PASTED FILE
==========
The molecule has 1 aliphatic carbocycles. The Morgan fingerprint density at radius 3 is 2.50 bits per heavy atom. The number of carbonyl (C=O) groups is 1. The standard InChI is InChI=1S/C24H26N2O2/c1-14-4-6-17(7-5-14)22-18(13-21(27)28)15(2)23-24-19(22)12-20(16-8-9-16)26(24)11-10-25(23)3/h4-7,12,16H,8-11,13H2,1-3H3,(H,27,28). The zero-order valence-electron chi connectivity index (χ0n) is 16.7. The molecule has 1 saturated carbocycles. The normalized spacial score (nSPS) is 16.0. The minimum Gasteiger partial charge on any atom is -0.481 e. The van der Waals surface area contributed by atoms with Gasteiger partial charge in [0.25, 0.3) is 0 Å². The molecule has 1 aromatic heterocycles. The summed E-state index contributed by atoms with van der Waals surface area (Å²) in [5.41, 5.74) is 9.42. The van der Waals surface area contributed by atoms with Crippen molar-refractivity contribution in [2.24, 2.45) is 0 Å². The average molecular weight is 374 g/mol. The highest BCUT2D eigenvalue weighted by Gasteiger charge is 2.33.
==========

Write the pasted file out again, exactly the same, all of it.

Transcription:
The molecule has 1 aliphatic carbocycles. The Morgan fingerprint density at radius 3 is 2.50 bits per heavy atom. The number of carbonyl (C=O) groups is 1. The standard InChI is InChI=1S/C24H26N2O2/c1-14-4-6-17(7-5-14)22-18(13-21(27)28)15(2)23-24-19(22)12-20(16-8-9-16)26(24)11-10-25(23)3/h4-7,12,16H,8-11,13H2,1-3H3,(H,27,28). The zero-order valence-electron chi connectivity index (χ0n) is 16.7. The molecule has 1 saturated carbocycles. The normalized spacial score (nSPS) is 16.0. The minimum Gasteiger partial charge on any atom is -0.481 e. The van der Waals surface area contributed by atoms with Gasteiger partial charge in [0.25, 0.3) is 0 Å². The molecule has 1 aromatic heterocycles. The summed E-state index contributed by atoms with van der Waals surface area (Å²) in [5.41, 5.74) is 9.42. The van der Waals surface area contributed by atoms with Crippen molar-refractivity contribution in [2.24, 2.45) is 0 Å². The average molecular weight is 374 g/mol. The highest BCUT2D eigenvalue weighted by Gasteiger charge is 2.33.